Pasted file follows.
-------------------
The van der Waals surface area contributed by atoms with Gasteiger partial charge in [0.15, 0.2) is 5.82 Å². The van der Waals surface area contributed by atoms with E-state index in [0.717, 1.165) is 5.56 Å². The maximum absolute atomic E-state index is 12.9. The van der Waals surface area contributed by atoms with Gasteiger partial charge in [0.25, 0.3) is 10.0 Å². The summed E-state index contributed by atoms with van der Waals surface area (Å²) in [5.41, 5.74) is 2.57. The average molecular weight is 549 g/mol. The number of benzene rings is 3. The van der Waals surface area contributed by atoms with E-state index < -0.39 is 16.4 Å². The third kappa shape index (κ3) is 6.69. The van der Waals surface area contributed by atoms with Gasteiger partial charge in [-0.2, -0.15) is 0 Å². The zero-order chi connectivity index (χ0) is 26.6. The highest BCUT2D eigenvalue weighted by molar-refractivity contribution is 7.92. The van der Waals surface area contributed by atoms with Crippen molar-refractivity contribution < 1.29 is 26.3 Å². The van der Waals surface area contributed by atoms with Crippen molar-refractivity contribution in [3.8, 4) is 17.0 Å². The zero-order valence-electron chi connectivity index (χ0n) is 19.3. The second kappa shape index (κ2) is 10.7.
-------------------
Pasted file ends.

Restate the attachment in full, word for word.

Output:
The van der Waals surface area contributed by atoms with Gasteiger partial charge in [0.15, 0.2) is 5.82 Å². The van der Waals surface area contributed by atoms with E-state index in [0.717, 1.165) is 5.56 Å². The maximum absolute atomic E-state index is 12.9. The van der Waals surface area contributed by atoms with Gasteiger partial charge in [0.25, 0.3) is 10.0 Å². The summed E-state index contributed by atoms with van der Waals surface area (Å²) in [5.41, 5.74) is 2.57. The average molecular weight is 549 g/mol. The number of benzene rings is 3. The van der Waals surface area contributed by atoms with E-state index < -0.39 is 16.4 Å². The third kappa shape index (κ3) is 6.69. The van der Waals surface area contributed by atoms with Gasteiger partial charge in [-0.2, -0.15) is 0 Å². The zero-order chi connectivity index (χ0) is 26.6. The highest BCUT2D eigenvalue weighted by molar-refractivity contribution is 7.92. The van der Waals surface area contributed by atoms with Crippen molar-refractivity contribution < 1.29 is 26.3 Å². The van der Waals surface area contributed by atoms with Crippen molar-refractivity contribution in [3.8, 4) is 17.0 Å². The zero-order valence-electron chi connectivity index (χ0n) is 19.3. The second kappa shape index (κ2) is 10.7.